Date of Award


Document Type


Degree Name

Master of Science


Department of Electrical and Computer Engineering

First Advisor

Jeffrey D. Clark, PhD.


Many spectral detection algorithms require precise ground truth measurements that are hand-selected in the image to apply radiometric calibration, converting image pixels into estimated reflectance vectors. That process is impractical for mobile, real-time hyperspectral target detection systems, which cannot empirically derive a pixel-to-reflectance relationship from objects in the image. Implementing automatic target recognition on high-speed snapshot hyperspectral cameras requires the ability to spectrally detect targets without performing radiometric calibration. This thesis demonstrates human skin detection on hyperspectral data collected at a high frame rate without using calibration panels, even as the illumination in the scene changes. Compared to an established skin detection method that requires calibration panels, the illumination-invariant methods in this thesis achieve nearly as good detection performance in sunny scenes and superior detection performance in cloudy scenes.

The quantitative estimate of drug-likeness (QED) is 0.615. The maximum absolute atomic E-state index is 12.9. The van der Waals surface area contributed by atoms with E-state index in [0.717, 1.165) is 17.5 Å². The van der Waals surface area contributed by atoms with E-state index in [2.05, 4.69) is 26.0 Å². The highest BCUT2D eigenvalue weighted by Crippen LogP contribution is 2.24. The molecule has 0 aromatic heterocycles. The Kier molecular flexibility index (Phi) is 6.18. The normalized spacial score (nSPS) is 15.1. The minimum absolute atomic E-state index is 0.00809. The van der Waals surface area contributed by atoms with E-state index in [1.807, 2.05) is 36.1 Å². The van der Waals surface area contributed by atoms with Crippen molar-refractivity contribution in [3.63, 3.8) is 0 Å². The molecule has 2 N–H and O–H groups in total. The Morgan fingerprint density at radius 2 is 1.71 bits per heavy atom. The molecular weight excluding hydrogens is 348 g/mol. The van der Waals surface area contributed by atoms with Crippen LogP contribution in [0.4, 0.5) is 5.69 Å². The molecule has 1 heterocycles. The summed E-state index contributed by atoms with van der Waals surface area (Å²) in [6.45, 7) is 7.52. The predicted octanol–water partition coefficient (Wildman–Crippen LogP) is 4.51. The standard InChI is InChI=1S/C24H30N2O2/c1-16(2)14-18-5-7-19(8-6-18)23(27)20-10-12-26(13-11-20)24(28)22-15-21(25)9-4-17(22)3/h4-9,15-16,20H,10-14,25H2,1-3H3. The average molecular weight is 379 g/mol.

AFIT Designator


DTIC Accession Number